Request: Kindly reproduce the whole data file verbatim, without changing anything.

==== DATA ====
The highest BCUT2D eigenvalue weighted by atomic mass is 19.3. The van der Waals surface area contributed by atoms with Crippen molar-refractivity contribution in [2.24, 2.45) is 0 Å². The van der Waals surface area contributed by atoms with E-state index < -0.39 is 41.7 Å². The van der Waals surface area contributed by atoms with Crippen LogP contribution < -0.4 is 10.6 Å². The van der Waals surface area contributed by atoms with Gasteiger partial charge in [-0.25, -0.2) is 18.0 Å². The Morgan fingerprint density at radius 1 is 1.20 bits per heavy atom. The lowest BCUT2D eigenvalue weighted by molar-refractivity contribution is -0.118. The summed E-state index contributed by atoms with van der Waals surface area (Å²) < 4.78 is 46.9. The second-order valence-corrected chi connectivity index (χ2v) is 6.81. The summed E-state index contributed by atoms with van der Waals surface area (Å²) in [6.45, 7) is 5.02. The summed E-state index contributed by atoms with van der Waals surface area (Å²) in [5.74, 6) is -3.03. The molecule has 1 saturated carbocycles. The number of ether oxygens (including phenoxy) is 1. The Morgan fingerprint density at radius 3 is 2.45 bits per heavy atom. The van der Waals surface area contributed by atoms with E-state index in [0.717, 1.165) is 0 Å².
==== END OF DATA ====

The highest BCUT2D eigenvalue weighted by atomic mass is 19.3. The van der Waals surface area contributed by atoms with Crippen molar-refractivity contribution in [2.24, 2.45) is 0 Å². The van der Waals surface area contributed by atoms with E-state index < -0.39 is 41.7 Å². The van der Waals surface area contributed by atoms with Crippen LogP contribution < -0.4 is 10.6 Å². The van der Waals surface area contributed by atoms with Gasteiger partial charge in [-0.25, -0.2) is 18.0 Å². The Morgan fingerprint density at radius 1 is 1.20 bits per heavy atom. The lowest BCUT2D eigenvalue weighted by molar-refractivity contribution is -0.118. The summed E-state index contributed by atoms with van der Waals surface area (Å²) < 4.78 is 46.9. The second-order valence-corrected chi connectivity index (χ2v) is 6.81. The summed E-state index contributed by atoms with van der Waals surface area (Å²) in [6.45, 7) is 5.02. The summed E-state index contributed by atoms with van der Waals surface area (Å²) in [5.74, 6) is -3.03. The molecule has 1 saturated carbocycles. The number of ether oxygens (including phenoxy) is 1. The Morgan fingerprint density at radius 3 is 2.45 bits per heavy atom. The van der Waals surface area contributed by atoms with E-state index in [0.717, 1.165) is 0 Å².